Native Americans make up almost 37% of the positive COVID-19 cases in New Mexico, more than three times their representation in the state’s population. That’s according to a new data dashboard the state Department of Health unveiled today.
Native Americans represent around 11% of the state’s 2 million residents. In comparison, Anglos, who make up 37 percent of New Mexico’s population, represent just under 24% of the state’s positive cases. And Hispanics, 49% of the population, represent just 27% of the positive cases.
Also disproportionately affected, but by a much smaller margin, are African Americans, who make up 2.6% of the statewide population, but 3.1% of COVID-19 cases. The data does not include a race or ethnicity breakdown by county, hindering analysis of how particular racial or ethnic groups are affected at the local level.
New Mexico In Depth began asking weeks ago for race and ethnicity data of those who’ve been tested and contracted the virus. On Sunday, we published our own calculation from publicly available data that 31% of the state’s positive cases involved Native Americans. Gov. Michelle Lujan Grisham on the same day said on a national news program the percentage was 25%. As it turns out, it’s higher.
The reasons for the high prevalence found in Native American communities are many, said Dr. Gayle Dine’Chacon, director of the Center for Native American Health at UNM and former surgeon general of the Navajo Nation.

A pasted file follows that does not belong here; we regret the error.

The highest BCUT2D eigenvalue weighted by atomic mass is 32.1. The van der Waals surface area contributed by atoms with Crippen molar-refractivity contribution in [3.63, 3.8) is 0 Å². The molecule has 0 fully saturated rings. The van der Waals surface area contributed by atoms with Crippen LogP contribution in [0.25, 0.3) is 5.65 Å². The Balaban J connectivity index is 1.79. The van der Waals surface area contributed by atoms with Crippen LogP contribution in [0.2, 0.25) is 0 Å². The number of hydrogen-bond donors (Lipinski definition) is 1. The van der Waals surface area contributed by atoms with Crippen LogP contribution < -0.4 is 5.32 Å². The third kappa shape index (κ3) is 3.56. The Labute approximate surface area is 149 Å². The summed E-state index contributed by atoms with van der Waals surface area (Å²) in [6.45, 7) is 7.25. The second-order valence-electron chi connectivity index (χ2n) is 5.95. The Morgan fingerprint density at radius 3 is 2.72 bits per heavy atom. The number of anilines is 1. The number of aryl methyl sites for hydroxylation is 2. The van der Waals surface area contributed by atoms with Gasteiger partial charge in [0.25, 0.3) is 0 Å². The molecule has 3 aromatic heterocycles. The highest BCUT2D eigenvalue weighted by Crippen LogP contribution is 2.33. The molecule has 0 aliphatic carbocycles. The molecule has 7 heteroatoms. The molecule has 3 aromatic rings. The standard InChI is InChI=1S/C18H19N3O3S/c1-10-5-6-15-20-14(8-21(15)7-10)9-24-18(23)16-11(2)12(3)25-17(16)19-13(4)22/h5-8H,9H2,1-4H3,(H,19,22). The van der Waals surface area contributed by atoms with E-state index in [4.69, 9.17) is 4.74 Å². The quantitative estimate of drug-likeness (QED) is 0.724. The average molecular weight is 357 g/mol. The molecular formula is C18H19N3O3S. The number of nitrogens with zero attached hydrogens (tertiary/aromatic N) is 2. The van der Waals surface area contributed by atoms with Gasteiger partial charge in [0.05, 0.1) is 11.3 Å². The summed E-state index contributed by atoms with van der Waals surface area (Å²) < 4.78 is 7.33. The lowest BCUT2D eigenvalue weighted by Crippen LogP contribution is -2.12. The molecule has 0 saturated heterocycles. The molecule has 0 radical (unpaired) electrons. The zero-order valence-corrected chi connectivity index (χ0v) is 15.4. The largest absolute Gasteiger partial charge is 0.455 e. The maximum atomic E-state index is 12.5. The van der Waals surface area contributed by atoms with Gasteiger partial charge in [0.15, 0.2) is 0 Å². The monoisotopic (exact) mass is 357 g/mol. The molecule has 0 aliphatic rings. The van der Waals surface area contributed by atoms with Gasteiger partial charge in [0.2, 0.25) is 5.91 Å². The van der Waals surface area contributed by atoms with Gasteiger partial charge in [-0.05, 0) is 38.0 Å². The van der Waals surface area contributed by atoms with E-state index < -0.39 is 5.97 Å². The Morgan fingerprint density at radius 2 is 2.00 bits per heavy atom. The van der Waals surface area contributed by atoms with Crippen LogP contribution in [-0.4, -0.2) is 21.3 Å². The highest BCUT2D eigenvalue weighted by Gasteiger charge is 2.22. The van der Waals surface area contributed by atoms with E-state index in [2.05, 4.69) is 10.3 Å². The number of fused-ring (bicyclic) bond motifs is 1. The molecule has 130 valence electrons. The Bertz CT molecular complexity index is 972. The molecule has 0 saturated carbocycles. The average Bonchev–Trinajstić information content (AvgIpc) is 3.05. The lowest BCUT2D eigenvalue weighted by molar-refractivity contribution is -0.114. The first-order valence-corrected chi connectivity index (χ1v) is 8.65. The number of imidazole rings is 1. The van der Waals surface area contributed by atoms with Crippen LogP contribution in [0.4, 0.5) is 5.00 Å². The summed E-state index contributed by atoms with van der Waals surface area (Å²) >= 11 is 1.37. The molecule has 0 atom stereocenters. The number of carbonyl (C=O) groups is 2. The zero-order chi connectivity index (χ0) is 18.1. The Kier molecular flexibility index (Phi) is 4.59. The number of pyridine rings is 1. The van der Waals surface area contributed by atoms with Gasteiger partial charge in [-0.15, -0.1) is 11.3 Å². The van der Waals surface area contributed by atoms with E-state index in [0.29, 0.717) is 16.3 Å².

Native Americans tend to experience high disparities in social determinants of health, including a basic lack of infrastructure. There’s a significant percentage of people without running water. That makes it more difficult to practice a primary preventive strategy: Washing one’s hands frequently. Other factors include lack of funding for Indian Health Services. A lack of funding for education and for housing, with multiple generations of families living under one roof, also contribute.
It’s that last piece that Dine’Chacon says is particularly difficult, as tight-knit, multi-generational living arrangements are generally seen as positives in native communities.
“This virus has proven to go against how we think of our protective factors,” Dine’Chacon said of the multiple generations who often live under one roof. “The safest place we can be is in our house.”
But ultimately, the root of the high prevalence has a lot to do with lack of planning at the beginning, Dine’Chacon said, noting that a plan was quickly implemented to lock-down nursing homes early in the crisis. It’s well-known that tribal communities have the highest risk factors for some chronic illnesses, like diabetes, in the state, she said. Such underlying chronic diseases are high predictors for COVID-19 deaths.
Tribal communities needed more public education, early on, about public health measures like social distancing and stay at home orders meant to mitigate the spread of “an unseen enemy.”
“A plan would have been best implemented earlier, but a plan didn’t come out until about a week ago,” said Dine’Chacon about a tribal response plan made by the state Indian Affairs Department last week. “A month ago would have been better, the day the stay at home orders were implemented, having that for specific tribes and communities.”